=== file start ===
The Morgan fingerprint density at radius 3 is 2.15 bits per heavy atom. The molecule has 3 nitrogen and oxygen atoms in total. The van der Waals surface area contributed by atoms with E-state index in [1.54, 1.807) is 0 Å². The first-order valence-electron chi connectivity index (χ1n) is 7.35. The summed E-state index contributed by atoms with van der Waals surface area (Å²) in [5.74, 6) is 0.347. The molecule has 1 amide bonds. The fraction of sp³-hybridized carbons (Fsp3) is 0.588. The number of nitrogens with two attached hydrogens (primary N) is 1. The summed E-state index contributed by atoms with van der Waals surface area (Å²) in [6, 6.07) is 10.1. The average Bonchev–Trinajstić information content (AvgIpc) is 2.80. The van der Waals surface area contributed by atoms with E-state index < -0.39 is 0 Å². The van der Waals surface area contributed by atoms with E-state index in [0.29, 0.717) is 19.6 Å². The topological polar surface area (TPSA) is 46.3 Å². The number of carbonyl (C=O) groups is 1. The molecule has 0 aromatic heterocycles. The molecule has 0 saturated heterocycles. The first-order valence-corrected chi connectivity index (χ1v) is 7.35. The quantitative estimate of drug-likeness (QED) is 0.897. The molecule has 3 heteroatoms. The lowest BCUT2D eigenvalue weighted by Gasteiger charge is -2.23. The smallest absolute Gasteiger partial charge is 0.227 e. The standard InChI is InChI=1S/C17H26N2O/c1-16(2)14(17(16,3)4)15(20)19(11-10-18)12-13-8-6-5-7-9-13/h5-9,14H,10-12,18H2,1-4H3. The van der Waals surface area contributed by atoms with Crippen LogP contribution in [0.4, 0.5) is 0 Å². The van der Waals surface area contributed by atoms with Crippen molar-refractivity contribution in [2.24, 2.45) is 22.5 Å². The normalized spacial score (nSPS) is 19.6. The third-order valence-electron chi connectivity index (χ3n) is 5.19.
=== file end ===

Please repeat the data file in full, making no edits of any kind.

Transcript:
The Morgan fingerprint density at radius 3 is 2.15 bits per heavy atom. The molecule has 3 nitrogen and oxygen atoms in total. The van der Waals surface area contributed by atoms with E-state index in [1.54, 1.807) is 0 Å². The first-order valence-electron chi connectivity index (χ1n) is 7.35. The summed E-state index contributed by atoms with van der Waals surface area (Å²) in [5.74, 6) is 0.347. The molecule has 1 amide bonds. The fraction of sp³-hybridized carbons (Fsp3) is 0.588. The number of nitrogens with two attached hydrogens (primary N) is 1. The summed E-state index contributed by atoms with van der Waals surface area (Å²) in [6, 6.07) is 10.1. The average Bonchev–Trinajstić information content (AvgIpc) is 2.80. The van der Waals surface area contributed by atoms with E-state index < -0.39 is 0 Å². The van der Waals surface area contributed by atoms with E-state index in [0.29, 0.717) is 19.6 Å². The topological polar surface area (TPSA) is 46.3 Å². The number of carbonyl (C=O) groups is 1. The molecule has 0 aromatic heterocycles. The molecule has 0 saturated heterocycles. The first-order valence-corrected chi connectivity index (χ1v) is 7.35. The quantitative estimate of drug-likeness (QED) is 0.897. The molecule has 3 heteroatoms. The lowest BCUT2D eigenvalue weighted by Gasteiger charge is -2.23. The smallest absolute Gasteiger partial charge is 0.227 e. The standard InChI is InChI=1S/C17H26N2O/c1-16(2)14(17(16,3)4)15(20)19(11-10-18)12-13-8-6-5-7-9-13/h5-9,14H,10-12,18H2,1-4H3. The van der Waals surface area contributed by atoms with Crippen LogP contribution in [0.4, 0.5) is 0 Å². The van der Waals surface area contributed by atoms with Crippen molar-refractivity contribution in [2.24, 2.45) is 22.5 Å². The normalized spacial score (nSPS) is 19.6. The third-order valence-electron chi connectivity index (χ3n) is 5.19.